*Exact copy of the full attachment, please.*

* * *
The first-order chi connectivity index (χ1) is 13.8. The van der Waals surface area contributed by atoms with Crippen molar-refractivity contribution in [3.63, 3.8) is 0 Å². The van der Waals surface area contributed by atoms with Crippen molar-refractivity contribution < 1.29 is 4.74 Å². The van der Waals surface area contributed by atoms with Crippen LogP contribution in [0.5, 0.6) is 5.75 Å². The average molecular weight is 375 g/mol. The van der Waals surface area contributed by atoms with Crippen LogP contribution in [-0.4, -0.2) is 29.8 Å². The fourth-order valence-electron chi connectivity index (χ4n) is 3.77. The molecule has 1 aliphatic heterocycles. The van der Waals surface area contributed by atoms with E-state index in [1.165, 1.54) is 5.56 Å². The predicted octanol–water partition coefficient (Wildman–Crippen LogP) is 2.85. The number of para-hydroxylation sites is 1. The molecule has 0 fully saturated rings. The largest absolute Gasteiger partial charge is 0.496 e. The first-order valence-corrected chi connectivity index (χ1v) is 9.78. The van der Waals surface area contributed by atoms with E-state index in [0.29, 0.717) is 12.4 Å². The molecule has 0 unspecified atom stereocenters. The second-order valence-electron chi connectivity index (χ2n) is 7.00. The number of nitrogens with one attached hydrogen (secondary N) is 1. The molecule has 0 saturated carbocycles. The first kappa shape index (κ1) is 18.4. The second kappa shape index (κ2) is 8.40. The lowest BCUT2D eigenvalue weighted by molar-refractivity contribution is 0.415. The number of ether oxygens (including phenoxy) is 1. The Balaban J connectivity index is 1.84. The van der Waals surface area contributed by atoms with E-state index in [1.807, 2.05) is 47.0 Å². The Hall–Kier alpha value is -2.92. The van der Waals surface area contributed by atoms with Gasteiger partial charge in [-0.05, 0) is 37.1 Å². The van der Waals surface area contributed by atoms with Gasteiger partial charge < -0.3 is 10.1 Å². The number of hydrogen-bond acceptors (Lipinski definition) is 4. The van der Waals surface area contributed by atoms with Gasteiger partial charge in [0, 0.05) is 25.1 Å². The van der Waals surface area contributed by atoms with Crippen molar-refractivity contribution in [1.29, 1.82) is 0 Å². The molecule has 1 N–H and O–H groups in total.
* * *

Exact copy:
The first-order chi connectivity index (χ1) is 13.8. The van der Waals surface area contributed by atoms with Crippen molar-refractivity contribution in [3.63, 3.8) is 0 Å². The van der Waals surface area contributed by atoms with Crippen molar-refractivity contribution < 1.29 is 4.74 Å². The van der Waals surface area contributed by atoms with Crippen LogP contribution in [0.5, 0.6) is 5.75 Å². The average molecular weight is 375 g/mol. The van der Waals surface area contributed by atoms with Crippen LogP contribution in [-0.4, -0.2) is 29.8 Å². The fourth-order valence-electron chi connectivity index (χ4n) is 3.77. The molecule has 1 aliphatic heterocycles. The van der Waals surface area contributed by atoms with E-state index in [1.165, 1.54) is 5.56 Å². The predicted octanol–water partition coefficient (Wildman–Crippen LogP) is 2.85. The number of para-hydroxylation sites is 1. The molecule has 0 fully saturated rings. The largest absolute Gasteiger partial charge is 0.496 e. The first-order valence-corrected chi connectivity index (χ1v) is 9.78. The van der Waals surface area contributed by atoms with E-state index in [0.29, 0.717) is 12.4 Å². The molecule has 0 unspecified atom stereocenters. The second-order valence-electron chi connectivity index (χ2n) is 7.00. The number of nitrogens with one attached hydrogen (secondary N) is 1. The molecule has 0 saturated carbocycles. The first kappa shape index (κ1) is 18.4. The second kappa shape index (κ2) is 8.40. The lowest BCUT2D eigenvalue weighted by molar-refractivity contribution is 0.415. The number of ether oxygens (including phenoxy) is 1. The Balaban J connectivity index is 1.84. The van der Waals surface area contributed by atoms with E-state index in [1.807, 2.05) is 47.0 Å². The Hall–Kier alpha value is -2.92. The van der Waals surface area contributed by atoms with Gasteiger partial charge in [-0.05, 0) is 37.1 Å². The van der Waals surface area contributed by atoms with Gasteiger partial charge < -0.3 is 10.1 Å². The number of hydrogen-bond acceptors (Lipinski definition) is 4. The van der Waals surface area contributed by atoms with Gasteiger partial charge in [0, 0.05) is 25.1 Å². The van der Waals surface area contributed by atoms with Crippen molar-refractivity contribution in [1.29, 1.82) is 0 Å². The molecule has 1 N–H and O–H groups in total.